Let’s be honest, cheap isn’t exactly the word that comes to mind when you think of owning a smartphone.
However, there are ways of keeping the cost down.
Read our top tips to reduce the cost of your smartphone and put some cash back in your pocket…
- Check your contract
- Call your provider and get their best deal
- Check your usage
- Consider SIM only
- Be careful when abroad
- Shop around for an insurance deal
- Safeguard your phone against your kids
- Go paperless
- Sell your old phone for the best price
18 million Brits have never changed their mobile phone, and many of those people simply aren’t aware that they’re due an upgrade.
So if you’ve been paying £25–30 a month for more than a couple of years then it may be that you’re due a brand-new handset.
Although you’ll get a new phone it’s likely you’ll have to sign up for another contract which will range from 12 months to three years.
This is a bit of a commitment, so make sure it’s worth the money you’ll pay, but it ensures you get a shiny new mobile without paying upfront.
Call up and try haggling with your current provider – you’ve nothing to lose and they may be able to better their offer.
Remember – they need you a lot more than you need them and they’d rather you paid a bit less but stayed with them than you went to one of their competitors.
It’s also worth contacting other networks for a good deal. You don’t owe your mobile provider any loyalty so have a look and see if you can do better elsewhere.
If you do decide to go with another provider, before you switch always check the new network’s coverage in your area. This can be particularly patchy in some rural areas and you don’t want to sign up for three years and discover you can’t use the phone at home!
Don’t put it off! See the latest deals on the websites listed below and then give your provider a call today.
You can check your usage on a site called Billmonitor which then matches the ideal contract for your needs.
If you’re waiting for a new phone to come out, you might be able to get a SIM for £5 a month.
Or SIM-only deals with companies such as Giffgaff offer texts, minutes and data usage for as little as £10-15 a month.
If your heart’s set on an expensive phone such as the new iPhone, it can be more economical to buy the handset and then sign up for a cut-price SIM-only deal rather than entering into a contract with a major network.
It’s definitely worth doing your sums before you sign up.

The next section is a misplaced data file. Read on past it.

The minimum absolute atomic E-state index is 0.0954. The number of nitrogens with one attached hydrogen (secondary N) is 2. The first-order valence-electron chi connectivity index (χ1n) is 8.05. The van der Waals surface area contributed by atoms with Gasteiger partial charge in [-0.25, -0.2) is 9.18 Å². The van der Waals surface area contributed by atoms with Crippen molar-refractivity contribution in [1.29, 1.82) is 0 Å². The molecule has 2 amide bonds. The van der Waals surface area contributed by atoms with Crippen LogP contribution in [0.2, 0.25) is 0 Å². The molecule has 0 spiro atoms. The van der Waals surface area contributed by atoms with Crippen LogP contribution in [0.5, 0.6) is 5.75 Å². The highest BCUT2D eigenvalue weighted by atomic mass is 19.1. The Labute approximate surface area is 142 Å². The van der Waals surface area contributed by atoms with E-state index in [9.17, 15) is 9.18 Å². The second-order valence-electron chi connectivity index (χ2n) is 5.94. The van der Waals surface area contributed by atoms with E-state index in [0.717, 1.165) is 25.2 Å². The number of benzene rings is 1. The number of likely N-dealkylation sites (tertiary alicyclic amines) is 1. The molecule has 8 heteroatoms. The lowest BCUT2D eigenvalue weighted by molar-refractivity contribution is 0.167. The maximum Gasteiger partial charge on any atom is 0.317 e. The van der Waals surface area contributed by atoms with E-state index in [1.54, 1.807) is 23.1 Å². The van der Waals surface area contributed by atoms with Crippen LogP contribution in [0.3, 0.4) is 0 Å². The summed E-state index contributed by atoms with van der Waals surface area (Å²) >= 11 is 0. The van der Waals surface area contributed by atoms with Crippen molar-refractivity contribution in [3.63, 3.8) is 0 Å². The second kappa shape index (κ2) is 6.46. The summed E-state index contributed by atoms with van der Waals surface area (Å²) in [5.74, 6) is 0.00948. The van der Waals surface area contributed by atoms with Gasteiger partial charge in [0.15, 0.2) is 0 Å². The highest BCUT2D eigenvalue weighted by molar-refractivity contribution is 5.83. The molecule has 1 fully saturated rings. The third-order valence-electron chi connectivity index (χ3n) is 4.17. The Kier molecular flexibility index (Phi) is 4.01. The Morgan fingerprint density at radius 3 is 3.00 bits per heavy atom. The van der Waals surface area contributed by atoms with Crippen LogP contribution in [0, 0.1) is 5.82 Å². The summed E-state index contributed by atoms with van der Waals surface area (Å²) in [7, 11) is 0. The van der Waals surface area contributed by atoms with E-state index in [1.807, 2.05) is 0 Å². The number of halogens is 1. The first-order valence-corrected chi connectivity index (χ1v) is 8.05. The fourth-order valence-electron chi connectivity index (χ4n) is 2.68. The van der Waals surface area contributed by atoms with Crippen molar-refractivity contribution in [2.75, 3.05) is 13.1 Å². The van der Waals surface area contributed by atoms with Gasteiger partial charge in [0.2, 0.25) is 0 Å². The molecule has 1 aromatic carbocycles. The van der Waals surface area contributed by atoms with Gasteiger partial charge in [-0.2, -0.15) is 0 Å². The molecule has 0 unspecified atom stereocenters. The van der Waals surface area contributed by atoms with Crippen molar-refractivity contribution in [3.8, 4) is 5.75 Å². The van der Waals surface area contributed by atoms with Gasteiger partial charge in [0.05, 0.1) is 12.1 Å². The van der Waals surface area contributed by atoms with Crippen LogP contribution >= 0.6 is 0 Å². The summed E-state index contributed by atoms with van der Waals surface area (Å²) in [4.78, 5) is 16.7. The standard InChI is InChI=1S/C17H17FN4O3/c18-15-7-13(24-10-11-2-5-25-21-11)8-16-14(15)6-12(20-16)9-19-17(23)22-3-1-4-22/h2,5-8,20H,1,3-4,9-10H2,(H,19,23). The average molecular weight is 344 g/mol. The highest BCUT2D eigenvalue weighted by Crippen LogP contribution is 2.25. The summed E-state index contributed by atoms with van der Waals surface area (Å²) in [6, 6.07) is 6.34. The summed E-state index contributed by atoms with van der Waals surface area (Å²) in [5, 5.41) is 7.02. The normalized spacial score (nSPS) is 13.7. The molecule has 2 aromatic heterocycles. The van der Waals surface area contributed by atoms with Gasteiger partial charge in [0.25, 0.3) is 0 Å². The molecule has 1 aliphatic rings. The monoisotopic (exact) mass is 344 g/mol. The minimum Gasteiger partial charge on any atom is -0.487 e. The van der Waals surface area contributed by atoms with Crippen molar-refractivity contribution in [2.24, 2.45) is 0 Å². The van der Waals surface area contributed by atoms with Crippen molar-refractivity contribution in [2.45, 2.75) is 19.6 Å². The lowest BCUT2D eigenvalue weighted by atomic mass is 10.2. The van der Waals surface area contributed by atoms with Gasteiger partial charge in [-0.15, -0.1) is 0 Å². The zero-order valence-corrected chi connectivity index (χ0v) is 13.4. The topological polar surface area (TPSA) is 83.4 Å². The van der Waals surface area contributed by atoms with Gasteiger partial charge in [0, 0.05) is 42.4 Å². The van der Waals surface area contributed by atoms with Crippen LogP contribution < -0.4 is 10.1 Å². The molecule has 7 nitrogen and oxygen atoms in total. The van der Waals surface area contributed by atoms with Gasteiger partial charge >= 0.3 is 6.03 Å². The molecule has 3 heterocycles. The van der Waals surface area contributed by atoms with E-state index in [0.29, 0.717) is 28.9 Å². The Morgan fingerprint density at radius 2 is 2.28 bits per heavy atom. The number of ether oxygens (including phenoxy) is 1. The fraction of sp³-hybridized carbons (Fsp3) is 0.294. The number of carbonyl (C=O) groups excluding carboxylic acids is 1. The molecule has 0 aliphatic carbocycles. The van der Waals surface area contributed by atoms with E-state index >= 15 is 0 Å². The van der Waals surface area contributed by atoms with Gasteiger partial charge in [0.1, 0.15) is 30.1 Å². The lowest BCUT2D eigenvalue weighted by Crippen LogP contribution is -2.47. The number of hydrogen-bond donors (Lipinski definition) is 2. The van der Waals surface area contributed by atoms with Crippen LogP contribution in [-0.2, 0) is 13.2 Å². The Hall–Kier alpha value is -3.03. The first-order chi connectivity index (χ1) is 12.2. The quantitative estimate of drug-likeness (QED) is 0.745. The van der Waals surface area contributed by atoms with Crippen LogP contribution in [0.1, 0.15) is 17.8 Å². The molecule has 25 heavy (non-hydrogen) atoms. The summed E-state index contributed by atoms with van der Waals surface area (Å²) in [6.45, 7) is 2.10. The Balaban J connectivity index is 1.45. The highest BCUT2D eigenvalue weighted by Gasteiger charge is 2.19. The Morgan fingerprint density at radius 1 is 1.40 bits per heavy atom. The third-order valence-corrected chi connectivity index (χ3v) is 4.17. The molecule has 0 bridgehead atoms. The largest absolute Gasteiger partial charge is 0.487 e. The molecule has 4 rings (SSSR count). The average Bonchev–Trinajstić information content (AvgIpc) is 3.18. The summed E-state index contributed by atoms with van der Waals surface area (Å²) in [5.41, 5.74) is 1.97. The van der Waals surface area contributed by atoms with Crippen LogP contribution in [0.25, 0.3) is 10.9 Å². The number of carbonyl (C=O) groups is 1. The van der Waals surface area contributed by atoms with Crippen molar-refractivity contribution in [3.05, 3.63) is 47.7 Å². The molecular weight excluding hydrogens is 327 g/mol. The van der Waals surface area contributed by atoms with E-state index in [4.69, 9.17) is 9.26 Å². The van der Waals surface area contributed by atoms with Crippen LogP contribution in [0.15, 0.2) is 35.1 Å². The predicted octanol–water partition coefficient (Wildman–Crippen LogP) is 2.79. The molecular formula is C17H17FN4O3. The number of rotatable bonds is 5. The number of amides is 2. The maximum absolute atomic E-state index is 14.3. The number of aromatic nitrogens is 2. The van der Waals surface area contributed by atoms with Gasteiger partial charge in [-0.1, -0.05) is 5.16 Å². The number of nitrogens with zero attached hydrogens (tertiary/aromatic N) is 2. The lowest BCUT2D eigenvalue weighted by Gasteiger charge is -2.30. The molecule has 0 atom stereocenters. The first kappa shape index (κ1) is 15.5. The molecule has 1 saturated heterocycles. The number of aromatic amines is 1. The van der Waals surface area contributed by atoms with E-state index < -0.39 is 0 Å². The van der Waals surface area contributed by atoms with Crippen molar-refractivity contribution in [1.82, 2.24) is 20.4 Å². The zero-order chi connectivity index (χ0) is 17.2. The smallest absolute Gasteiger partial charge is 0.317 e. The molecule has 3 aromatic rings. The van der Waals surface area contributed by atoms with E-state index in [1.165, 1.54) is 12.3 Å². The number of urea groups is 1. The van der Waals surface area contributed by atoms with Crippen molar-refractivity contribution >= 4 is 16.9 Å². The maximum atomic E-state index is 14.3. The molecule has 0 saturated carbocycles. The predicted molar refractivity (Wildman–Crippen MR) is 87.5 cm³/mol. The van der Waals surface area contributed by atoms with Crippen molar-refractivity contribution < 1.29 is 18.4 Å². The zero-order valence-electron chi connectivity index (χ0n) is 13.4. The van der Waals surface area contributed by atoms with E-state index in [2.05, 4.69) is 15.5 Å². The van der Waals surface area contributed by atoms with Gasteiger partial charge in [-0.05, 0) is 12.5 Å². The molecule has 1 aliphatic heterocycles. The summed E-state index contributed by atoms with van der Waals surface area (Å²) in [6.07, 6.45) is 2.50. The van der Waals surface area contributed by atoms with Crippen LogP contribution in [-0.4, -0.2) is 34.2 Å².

Before you go, contact your mobile provider and check the rates for calls, texts and data usage in the country you’re visiting.
They may also have a special deal for international usage if you can’t altogether avoid using your phone abroad.
You should always ensure that data roaming is switched off in your phone’s settings, otherwise you may get a nasty surprise in your next month’s bill.
If you need to use the internet whilst you’re away, make use of Wi-Fi hotspots – often these are free of charge in hotels, restaurants and cafes.
Apps such as WhatsApp can be used for sending free texts over the internet instead of incurring charges for international text messages.
If you have butter fingers, it’s definitely worth getting your smartphone insured, especially if it’s an expensive model.
Don’t do it through your mobile phone provider, though, there are better deals to be had with Insurance2go.
Also, if you have home insurance, you should be able to add it to that for less than you would with a standalone deal.
You should be able to insure a smartphone for around £20-30 a year.
Remember to buy a case for it too, so it’s protected from scratches and damage (and you’ll get the best price if you want to sell it later).
Make sure that you’re protected against such purchases.
So-called ‘freemium’ games cost nothing to download but include in-app purchases which are often disguised as pop-ups or notifications on the screen.
Older kids may know they’re not meant to make purchases but younger children will have no idea that they’re spending their parents’ real money – they just like pressing buttons!
First of all, you need to ensure that your phone has a lock – often a four figure code – and that you change it often. (Children are remarkably good at working out the code by watching you put it in).
You also need to ensure that before an in-app purchase can be made, you must provide a password.
Of course the best way to safeguard your phone against your kids is to stop them playing with it.
For example, Vodafone charge £1.54 for paper bills to be sent, so that’s over £18 back in your pocket for very little effort.
Sometimes your network will offer an amount for the handset, but you might get a better offer on websites such as Envirophone, Mazuma or Top Dollar Mobile.
Mobile recycling is so simple.
You enter the details about your mobile phone – its model, condition and whether it’s in good working order and the recycling company offers you a price.
If you decide to accept the offer, they post you a jiffy bag to send off the phone in. The postage is normally paid and the whole transaction takes less than a week.